Lily of the Nile prefers moderate to warm temperatures and should be protected from extreme cold. The ideal temperature range for this plant is between 50°F and 80°F. It can tolerate temperatures down to about 30°F, but anything lower can cause damage or kill the plant. If frost is expected in your area, provide protection or move potted plants indoors.

  • scissorsPruning

    Pruning Lily of the Nile is important for encouraging a more vigorous bloom and maintaining a tidy appearance. The best time for pruning is in the late winter or early spring, before new growth begins. Remove spent flower stalks and any dead or damaged foliage. Pruning can be done annually, as it helps to rejuvenate the plant and prompt a better display of flowers.

  • broomCleaning

    As needed

  • bambooSoil

    The best soil mix for the Lily of the Nile is well-draining soil enriched with organic matter. It should have a slightly acidic to neutral pH ranging from 6.0 to 7.5. A blend containing loam, compost, and sand or perlite is ideal to ensure adequate drainage and fertility.

  • plantRepotting

    Lily of the Nile should generally be repotted every 2 to 3 years, or when it becomes root-bound. Early spring, just before the new growth starts, is the best time to repot this plant.

  • water dropsHumidity & Misting

    Lily of the Nile prefers moderate humidity levels but is quite adaptable and doesn’t require any special humidity requirements. It can thrive in the typical humidity levels found in most outdoor garden settings.

  • pinSuitable locations

    • Indoor

      Ensure bright light, well-draining soil, and pot with drainage holes.

    • Outdoor

      Plant in full sun to partial shade, well-draining soil, and mulch.

    • Hardiness zone

      8-11 USDA

  • circleLife cycle

    Agapanthus 'Full Moon', commonly known as Lily of the Nile, begins its life cycle as a seed which germinates in soil with adequate moisture, warmth, and light conditions. Once germinated, the seedling emerges and develops into a young plant with strap-like leaves, establishing roots and foliage during the growth stage. As the plant matures, it develops a strong root system and enters the vegetative stage, during which it continues to produce more leaves and increases in size. The plant then enters the flowering stage, typically during the summer months, producing tall stems topped with globular clusters of blue or white flowers. After pollination, if it occurs, the flowers produce seed pods that mature and eventually release seeds, completing the reproductive cycle. Throughout its life, Agapanthus 'Full Moon' will undergo periods of active growth and dormancy, typically experiencing a rest period during the cooler winter months before resuming growth in the spring.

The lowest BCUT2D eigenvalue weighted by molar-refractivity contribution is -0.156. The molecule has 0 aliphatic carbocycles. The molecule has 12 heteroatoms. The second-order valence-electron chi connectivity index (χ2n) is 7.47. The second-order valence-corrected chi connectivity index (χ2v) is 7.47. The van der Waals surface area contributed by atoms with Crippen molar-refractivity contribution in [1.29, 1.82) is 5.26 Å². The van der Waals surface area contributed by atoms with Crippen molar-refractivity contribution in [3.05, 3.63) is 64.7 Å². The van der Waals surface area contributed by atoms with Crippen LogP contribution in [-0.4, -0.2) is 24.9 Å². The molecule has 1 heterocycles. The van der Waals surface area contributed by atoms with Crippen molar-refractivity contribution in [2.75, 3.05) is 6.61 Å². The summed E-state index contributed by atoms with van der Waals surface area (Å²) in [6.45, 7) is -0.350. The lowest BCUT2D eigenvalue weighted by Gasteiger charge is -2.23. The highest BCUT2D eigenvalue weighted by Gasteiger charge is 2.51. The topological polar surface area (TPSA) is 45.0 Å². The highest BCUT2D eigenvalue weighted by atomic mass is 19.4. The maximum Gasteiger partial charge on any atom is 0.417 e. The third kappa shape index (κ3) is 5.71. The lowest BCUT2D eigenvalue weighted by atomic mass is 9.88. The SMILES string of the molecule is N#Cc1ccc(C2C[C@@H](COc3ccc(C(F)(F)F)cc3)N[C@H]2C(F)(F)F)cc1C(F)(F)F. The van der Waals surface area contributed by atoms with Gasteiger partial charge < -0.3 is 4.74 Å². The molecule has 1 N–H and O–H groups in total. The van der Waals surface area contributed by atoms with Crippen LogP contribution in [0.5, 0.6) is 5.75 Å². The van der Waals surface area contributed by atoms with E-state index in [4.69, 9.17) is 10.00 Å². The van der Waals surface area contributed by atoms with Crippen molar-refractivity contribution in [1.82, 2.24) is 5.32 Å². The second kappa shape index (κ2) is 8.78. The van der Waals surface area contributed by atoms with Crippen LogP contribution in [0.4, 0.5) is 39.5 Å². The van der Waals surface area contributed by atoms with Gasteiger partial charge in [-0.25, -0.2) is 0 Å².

• sproutPropogation

    • Propogation time

      Spring-Early Summer

    • The most popular method of propagating the Agapanthus 'Full Moon', commonly known as Lily of the Nile, is through division. This is ideally done in the spring or early fall. To propagate by division, first carefully lift the clump of Agapanthus from the ground with a garden fork or spade, taking care not to damage the roots. Once the clump is out of the ground, use your hands or a knife to gently separate the clump into smaller sections, each with at least one or two growing points. Replant these divisions immediately at the same soil depth they were previously growing, ensuring they have enough space for root development. Water the newly planted divisions thoroughly to help establish them. This method promotes quicker flowering compared to seed propagation and maintains the characteristics of the parent plant.